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So I tried to solve this matrix and I got that X has no solutions: $$\begin{pmatrix} i &-i \\ 0 & 1 \end{pmatrix}X^2\begin{pmatrix} -i &i \\ 1& 0 \end{pmatrix}=-\begin{pmatrix} 1 &i \\ 0 & -i \end{pmatrix}$$ Can you tell me if I am right or not? Ok so I did multiply that with the inverses of those matrices and I got that $X=\begin{pmatrix} a&b \\ c &d \end{pmatrix}=>X^2=\begin{pmatrix} a^2+bc &ab+bd \\ ac+cd& bc+d^2 \end{pmatrix}=\begin{pmatrix} 1+i& 2i-1\\ 1& i \end{pmatrix}=A=>AX=XA=>b=c(2i-1);a=c+d$

if we substitute what we got in $X^2=A$ and we do some operations and solve that system we get that $-3c^4-2c^2+1+i(8c^4-4c^2)=0 $ which is 0 if the real part and the imaginary part are 0 so we solve the system $-3c^4-2c^2+1=0$ and $8c^4-4c^2=0$ which has no solution. Am I right?

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  • $\begingroup$ How 'bout you tell us the approach you used, and show some details? Then we can help you better understand what you did wrong (or right). $\endgroup$ – John Hughes Jan 5 '17 at 17:26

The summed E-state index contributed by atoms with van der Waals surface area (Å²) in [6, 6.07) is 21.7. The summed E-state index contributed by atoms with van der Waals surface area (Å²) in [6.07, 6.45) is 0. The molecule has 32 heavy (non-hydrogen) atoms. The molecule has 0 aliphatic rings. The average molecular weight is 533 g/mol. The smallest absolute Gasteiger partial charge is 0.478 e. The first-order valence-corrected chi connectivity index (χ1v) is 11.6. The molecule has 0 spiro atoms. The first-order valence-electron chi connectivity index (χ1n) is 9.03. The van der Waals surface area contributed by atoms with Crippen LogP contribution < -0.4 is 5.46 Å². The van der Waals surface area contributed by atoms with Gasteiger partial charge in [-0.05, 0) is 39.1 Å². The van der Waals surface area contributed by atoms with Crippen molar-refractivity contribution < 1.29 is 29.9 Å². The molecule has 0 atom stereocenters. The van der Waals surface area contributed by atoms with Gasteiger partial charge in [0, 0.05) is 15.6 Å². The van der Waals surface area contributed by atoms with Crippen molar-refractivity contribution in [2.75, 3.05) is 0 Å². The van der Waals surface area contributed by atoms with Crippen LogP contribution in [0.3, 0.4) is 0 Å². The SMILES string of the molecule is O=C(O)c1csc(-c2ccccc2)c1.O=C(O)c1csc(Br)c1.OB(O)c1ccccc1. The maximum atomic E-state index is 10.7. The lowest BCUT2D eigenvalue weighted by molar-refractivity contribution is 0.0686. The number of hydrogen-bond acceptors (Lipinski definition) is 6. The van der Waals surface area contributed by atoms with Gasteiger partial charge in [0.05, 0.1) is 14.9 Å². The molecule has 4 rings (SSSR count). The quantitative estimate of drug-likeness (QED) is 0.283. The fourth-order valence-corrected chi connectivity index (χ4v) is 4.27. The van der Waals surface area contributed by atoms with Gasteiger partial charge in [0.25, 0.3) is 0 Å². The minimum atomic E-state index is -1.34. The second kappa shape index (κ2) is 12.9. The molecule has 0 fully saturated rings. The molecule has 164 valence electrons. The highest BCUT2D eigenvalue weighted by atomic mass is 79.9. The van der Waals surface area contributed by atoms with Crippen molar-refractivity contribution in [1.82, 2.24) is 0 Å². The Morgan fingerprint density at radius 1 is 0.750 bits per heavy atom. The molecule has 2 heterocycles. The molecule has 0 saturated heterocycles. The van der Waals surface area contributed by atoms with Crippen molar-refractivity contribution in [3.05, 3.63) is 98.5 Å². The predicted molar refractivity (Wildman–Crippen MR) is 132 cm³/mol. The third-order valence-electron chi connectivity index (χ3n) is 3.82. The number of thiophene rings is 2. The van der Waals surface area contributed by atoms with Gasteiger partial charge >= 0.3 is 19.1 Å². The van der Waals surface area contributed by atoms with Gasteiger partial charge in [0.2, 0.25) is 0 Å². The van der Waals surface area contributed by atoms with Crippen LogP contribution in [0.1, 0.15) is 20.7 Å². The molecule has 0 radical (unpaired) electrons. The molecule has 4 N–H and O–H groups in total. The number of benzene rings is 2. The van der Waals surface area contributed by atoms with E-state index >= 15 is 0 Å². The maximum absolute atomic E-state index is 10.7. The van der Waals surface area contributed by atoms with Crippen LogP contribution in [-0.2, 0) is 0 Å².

• $\begingroup$ @JohnHughes I edited the description with what I did. $\endgroup$ – Ghost Jan 6 '17 at 14:52
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Write the equation as $AX^2 B = C$, then $X^2 = A^{-1} C B^{-1} = D=\begin{bmatrix} 1+i & -1+2i \\ 1 & i\end{bmatrix}$.

$D$ has distinct eigenvalues, hence is diagonalisable, hence it has a (not unique) square root $X$ such that $X^2 = D$.

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